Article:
Thursday, March 22, 2012

Art Archaeology

It probably doesn't come as news to many since it was picked up by the associated world news organizations, but I figured I'd repeat the story here in case you missed it, but last Thursday, researchers from the Van Gogh Museum in Amsterdam declared that a painting, "Still Life with Meadow Flowers and Roses," in the Kröeller-Müeller Museum, Otterlo, Netherlands, formerly believed not be a Van Gogh was indeed a work by the painter.

Van Gogh's "Still Life with Meadow Flowers and Roses"

The painting was purchased by the Kröeller-Müeller Museum in 1974, but skeptics pointed said the composition was too busy, the canvas was too large, and the signature was in an unusual location, so the painting was removed from their Van Gogh section and displayed elsewhere.

In 1998, the painting was subjected to X-ray analysis and it was revealed that there was an image below the visible one, but this last year, an even more detailed X-ray was taken and it clearly shows an image of two wrestlers.

After more closely examining the underpainting, experts are now convinced that the strokes and pigments used in the wrestlers match Van Gogh's style.  Experts can place the larger canvas at Van Gogh's time in an Antwerp art academy where he studied in 1886 and the image corresponds to a letter between Vincent and his brother Theo where mention is made of the two wrestler image.  So, for now, the case is closed and the still life has been returned to the museums' Van Gogh section.


Judi said...

How interesting. I saw that headline, but neglected to read it, so glad you brought us up to speed.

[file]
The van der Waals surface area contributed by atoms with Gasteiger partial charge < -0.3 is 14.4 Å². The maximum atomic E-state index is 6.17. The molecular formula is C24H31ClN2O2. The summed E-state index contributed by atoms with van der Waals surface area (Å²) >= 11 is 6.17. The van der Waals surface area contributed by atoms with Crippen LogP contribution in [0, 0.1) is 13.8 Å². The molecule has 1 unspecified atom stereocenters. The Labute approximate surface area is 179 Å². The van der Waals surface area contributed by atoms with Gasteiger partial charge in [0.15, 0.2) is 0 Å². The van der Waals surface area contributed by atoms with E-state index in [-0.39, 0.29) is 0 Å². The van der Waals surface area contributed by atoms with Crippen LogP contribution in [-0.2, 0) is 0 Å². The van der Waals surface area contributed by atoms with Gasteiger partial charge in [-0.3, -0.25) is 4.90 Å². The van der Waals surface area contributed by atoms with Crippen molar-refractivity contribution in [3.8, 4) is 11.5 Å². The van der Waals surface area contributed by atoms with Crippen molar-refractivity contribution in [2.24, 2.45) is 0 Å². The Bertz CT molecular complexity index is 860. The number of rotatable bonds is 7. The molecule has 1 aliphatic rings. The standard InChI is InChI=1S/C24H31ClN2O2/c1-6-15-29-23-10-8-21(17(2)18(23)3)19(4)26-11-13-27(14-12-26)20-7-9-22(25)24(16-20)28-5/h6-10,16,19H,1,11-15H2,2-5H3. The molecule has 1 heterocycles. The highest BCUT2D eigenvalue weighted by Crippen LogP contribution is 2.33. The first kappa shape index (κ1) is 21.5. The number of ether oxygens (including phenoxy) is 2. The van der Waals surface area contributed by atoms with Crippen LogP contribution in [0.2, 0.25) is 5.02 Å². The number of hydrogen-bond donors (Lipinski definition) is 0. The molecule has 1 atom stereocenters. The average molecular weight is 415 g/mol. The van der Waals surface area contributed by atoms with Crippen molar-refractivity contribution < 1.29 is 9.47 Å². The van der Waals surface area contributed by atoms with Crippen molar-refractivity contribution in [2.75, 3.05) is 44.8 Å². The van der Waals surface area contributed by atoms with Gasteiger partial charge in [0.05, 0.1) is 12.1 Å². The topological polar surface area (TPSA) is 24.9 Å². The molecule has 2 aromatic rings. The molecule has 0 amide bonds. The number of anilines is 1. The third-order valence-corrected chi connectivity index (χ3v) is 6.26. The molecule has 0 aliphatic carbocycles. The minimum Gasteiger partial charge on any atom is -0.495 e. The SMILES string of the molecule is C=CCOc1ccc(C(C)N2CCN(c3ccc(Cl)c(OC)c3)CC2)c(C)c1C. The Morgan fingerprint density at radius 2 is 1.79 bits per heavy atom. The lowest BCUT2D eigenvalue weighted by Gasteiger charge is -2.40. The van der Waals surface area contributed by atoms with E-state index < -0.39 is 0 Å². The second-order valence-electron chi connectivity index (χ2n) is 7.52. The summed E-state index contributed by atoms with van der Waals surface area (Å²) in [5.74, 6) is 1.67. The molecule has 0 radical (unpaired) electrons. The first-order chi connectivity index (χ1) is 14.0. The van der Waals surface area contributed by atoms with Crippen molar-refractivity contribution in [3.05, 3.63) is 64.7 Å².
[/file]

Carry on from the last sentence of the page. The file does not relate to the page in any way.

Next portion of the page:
DADD said...

The heck you say, very interesting. I like the still life better, no matter who painted it.

recumbent conspiracy theorist said...

So basically the artist had recycled the canvas by painting over top of the wrestlers?

The style of the original work under the flower painting is clue enough to identify the artist. Cool.

Nate Maas said...

DADD, the still life is nice, but I think the wrestlers may have been an art school study and not a finished work.

Mike, yes, it was fairly common for artists to reuse canvas for later works. It's strange living in such abundant times that people would do this, but particularly since the earlier work was just an art school study, he probably didn't want to waste a nice canvas on practice.

Curiously enough, using similar imaging technology on ancient texts has revealed that in certain cases entire books were rubbed clean and new books written on top - sometimes multiple times.

Ellena said...

Van Gogh is my favorite painter. I don't like this painting. Anybody could have painted the flowers on top of the wrestlers and left the signature where it was.
Pleased too read 'for now'.
Bravo on technology though.

Unknown said...

When I heard this on the radio I thought: anybody can read those letters, so for me the evidence is not that conclusive. I must soon visit the Kröller-Müller though, it's high on my to-do list (and only 20 miles away from Amersfoort). It's strange to realize that so many people around the world seem to know Van Gogh, Mondriaan and Escher.

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